Revisiting "the envelope," one of the Ryder Cup's most compelling subplots
With the halfway point between Ryder Cups 40 and 41 (Sept. 30 to Oct. 2, 2016) approaching, it feels like time to get a brief dose of the great event. One of “the fifth major’s” big moments was the expansion of the American opponent -- Great Britain & Ireland -- into continental Europe. It took place beginning with the 1979 Ryder Cup, played at The Greenbrier, and that first United States versus Europe matchup ended on Sept. 16, 1979.
As an anniversary in golf, 36 years is a pretty good number, symbolizing a double dose of two 18-hole rounds. As of 1979, it had been 36-plus years of American dominance in the Ryder Cup that prompted the idea of expanding the GB&I team into Europe. The biennial match needed a competitive shot in the arm, but that first year didn’t do much. Seve Ballesteros and Antonio Garrido of Spain were the first two non-GB&I players, but they were 1-3 as a team and both lost their singles match. The U.S. won 17-11 and upped its record to 19-3-1.
The Americans had already had one change in opponents when the Great Britain team added Ireland in 1973. After the European expansion for 1979, the U.S. would win the next two Ryder Cups before the Europeans won in 1985 and turned the event on its head with a dominant run of its own that it still enjoys.
The 1979 event was also notable for being the first year “the envelope” was used at a Ryder Cup. Under this format, each captain would put one player’s name in an envelope, and in the event a player from the other side couldn’t play due to injury or other health reasons, the player in the envelope from the other side would sit out in singles and each side would get a half point. The names in the envelopes are as closely guarded as the formulas for Coca-Cola or KFC. They are only revealed if they are used. Captains hand them over when they do the singles draw, and if the envelopes aren’t used, they are destroyed so totally that no one could decipher who the sacrificial benched players would have been. And don’t bother asking the captains. So far none of them have voiced who they would have sat out, which would have revealed who they thought was the inferior golfer on their team.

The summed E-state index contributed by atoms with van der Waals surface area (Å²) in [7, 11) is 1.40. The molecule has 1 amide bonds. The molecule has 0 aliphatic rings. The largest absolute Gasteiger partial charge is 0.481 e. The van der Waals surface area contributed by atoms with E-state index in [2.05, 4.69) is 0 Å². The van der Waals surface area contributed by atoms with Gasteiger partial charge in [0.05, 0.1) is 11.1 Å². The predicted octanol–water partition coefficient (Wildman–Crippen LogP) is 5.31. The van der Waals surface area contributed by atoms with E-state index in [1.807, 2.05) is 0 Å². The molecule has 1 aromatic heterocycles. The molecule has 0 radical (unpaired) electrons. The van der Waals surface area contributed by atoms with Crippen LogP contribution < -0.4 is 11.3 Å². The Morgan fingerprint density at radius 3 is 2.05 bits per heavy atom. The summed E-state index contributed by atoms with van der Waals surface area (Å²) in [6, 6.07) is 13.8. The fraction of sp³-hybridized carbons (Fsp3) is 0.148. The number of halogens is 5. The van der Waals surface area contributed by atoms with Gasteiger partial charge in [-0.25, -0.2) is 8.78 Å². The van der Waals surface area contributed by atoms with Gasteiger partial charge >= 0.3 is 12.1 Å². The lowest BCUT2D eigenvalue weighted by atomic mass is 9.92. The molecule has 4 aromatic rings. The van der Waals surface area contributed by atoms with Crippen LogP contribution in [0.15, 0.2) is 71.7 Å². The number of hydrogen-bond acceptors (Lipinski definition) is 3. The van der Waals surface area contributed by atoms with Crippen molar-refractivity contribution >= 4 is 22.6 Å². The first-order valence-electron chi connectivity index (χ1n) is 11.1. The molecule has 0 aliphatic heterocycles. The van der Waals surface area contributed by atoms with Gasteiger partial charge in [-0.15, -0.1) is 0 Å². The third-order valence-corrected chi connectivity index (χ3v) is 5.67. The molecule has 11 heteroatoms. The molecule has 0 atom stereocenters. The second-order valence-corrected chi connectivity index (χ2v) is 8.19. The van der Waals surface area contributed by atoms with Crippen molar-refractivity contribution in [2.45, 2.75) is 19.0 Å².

The envelope was used in 1991 when American Steve Pate was too sore from a traffic accident on Wednesday of Ryder Cup week to play Sunday. Euro captain Bernard Gallacher had tucked David Gilford’s name away and he sat out in the singles draw.
Then there is the infamous 1993 match in which Lanny Wadkins volunteered to take one for the team and told captain Tom Watson to stuff his name away. When Sam Torrance couldn’t play due to a sore left foot, Wadkins went to the sidelines. In both years the Americans went on to win.